PEOPLE WILL FORGET WHAT YOU SAID, PEOPLE WILL FORGET WHAT YOU DID, BUT PEOPLE WILL NEVERFORGET HOW YOU MADE THEM FEEL. — Maya Angelou
Look, there are the Notes and the More Notes handouts on her table.The participants will sure have something to read on their way back home today. Or tomorrow.
THE conclusion has a special importance becauseit’s the part that your audience will remember best.Thus, it must be especially inspirational, it must makethe best effort to motivate your audience.
TRY to prepare your conclusion before you preparethe rest of the talk. This will help you deﬁne your aimclearly. Because it’s not clear for you right from the start,then how can you deﬁne what you need to saythroughout the whole presentation? Here’s an analogy:how can you plan a trip somewhere if you don’t knowwhere you want to be ﬁnally?
NOW, let’s look at the most common structure of the conclusion partand the phrases we can use during each of them.
Conclusion structure1. Signaling the endAt the end of the main body of your presentationyou say a couple phrases which let the audience know you’re about to stop.This will attract everybody’s attention.✣ That’s all I want to say for now on...✣ Okay, that ends (the third part of) my talk.✣ That brings me to the end of my presentation...✣ That covers all I wanted to say today.
Conclusion structure2. SummarizingA brief summary restates main point(s) of your talk and restates whatthe audience must understand and remember.Important: summary cannot contain any new information and must be short.Don’t launch into another mini-presentation. And the number of your main pointscannot be more than three. Otherwise the word ‘main’ just loses its sense.✣ I’d like to end with a summary of my main point(s).✣ Let me just run over the key points again.✣ I’ll brieﬂy summarize the main issues.✣ To sum up, ...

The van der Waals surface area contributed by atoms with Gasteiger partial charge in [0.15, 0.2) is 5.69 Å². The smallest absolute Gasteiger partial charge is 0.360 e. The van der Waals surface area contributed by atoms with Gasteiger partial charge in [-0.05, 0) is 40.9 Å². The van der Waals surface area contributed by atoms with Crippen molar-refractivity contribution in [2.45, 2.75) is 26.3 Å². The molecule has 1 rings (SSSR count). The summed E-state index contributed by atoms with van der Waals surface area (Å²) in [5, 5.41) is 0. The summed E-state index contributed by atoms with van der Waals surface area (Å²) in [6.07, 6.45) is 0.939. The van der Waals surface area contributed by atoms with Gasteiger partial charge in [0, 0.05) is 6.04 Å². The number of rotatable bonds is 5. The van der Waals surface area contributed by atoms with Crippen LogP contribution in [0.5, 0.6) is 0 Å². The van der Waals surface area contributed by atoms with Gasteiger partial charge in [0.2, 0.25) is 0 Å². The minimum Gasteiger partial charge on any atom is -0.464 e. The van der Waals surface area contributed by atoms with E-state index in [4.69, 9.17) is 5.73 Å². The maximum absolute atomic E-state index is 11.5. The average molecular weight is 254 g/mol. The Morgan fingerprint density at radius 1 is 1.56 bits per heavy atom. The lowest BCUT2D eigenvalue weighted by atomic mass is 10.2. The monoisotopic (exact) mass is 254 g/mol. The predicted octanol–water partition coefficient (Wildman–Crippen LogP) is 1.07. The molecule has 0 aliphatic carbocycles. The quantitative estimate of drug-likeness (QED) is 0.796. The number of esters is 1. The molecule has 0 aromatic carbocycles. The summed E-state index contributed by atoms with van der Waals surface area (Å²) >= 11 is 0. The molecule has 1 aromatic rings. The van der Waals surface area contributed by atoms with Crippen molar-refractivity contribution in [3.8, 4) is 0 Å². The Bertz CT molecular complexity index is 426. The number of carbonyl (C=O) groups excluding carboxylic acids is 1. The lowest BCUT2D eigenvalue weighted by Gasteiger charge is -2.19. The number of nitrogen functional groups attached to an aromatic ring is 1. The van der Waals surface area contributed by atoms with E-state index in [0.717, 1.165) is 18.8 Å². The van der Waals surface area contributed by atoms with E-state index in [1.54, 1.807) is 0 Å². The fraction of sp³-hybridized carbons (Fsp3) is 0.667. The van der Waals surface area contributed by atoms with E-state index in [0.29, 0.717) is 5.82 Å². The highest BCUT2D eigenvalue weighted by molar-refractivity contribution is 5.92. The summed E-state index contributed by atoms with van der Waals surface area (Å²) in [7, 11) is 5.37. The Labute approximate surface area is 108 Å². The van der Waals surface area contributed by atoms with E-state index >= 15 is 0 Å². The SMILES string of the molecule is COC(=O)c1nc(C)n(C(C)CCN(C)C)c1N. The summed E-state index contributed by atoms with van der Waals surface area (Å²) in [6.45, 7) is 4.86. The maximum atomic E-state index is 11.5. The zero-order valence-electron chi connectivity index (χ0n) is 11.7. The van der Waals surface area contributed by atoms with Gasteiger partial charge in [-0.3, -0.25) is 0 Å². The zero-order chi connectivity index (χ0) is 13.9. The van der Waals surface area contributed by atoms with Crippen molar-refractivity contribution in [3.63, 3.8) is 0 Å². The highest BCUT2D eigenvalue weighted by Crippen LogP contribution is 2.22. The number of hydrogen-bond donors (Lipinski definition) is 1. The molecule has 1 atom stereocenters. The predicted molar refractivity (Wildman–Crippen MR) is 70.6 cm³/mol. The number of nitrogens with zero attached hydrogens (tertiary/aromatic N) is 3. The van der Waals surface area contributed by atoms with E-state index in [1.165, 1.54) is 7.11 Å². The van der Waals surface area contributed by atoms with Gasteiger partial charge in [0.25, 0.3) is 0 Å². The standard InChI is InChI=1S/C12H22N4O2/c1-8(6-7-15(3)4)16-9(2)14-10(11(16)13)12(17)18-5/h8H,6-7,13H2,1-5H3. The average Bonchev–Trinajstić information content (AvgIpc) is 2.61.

Conclusion structure3. ConclusionAfter summarizing your main point(s), you need to make a logical conclusion.This is the aim of your talk, this is your message, so this part is extremelyimportant.Conclusion can state the logical consequences of what has been said and oftencontains recommendations. To build a bridge from summarizing, you can highlightone of the just mentioned main points and focus on it.Unlike summarizing, it may contain new and important information: it can help youreinforce the importance of your message. But like summarizing, it must be short.
Conclusion structure3. Conclusion ✣ I’d like to end with ... — some observations based on what I’ve said. — some conclusions / recommendations. — a brief conclusion. ✣ There are two conclusions / recommendations. ✣ So, I would suggest that we ... ✣ What we need is ... ✣ I think (we have seen that) we have to ... ✣ As you can see, there are some very good reasons ... ✣ I’d like to propose ... (more formal)
Conclusion structure4. ClosingThis is an easy part: at the end of everything you wanted to sayyou just say thank you to your audience.✣ Thank you for listening / your attention.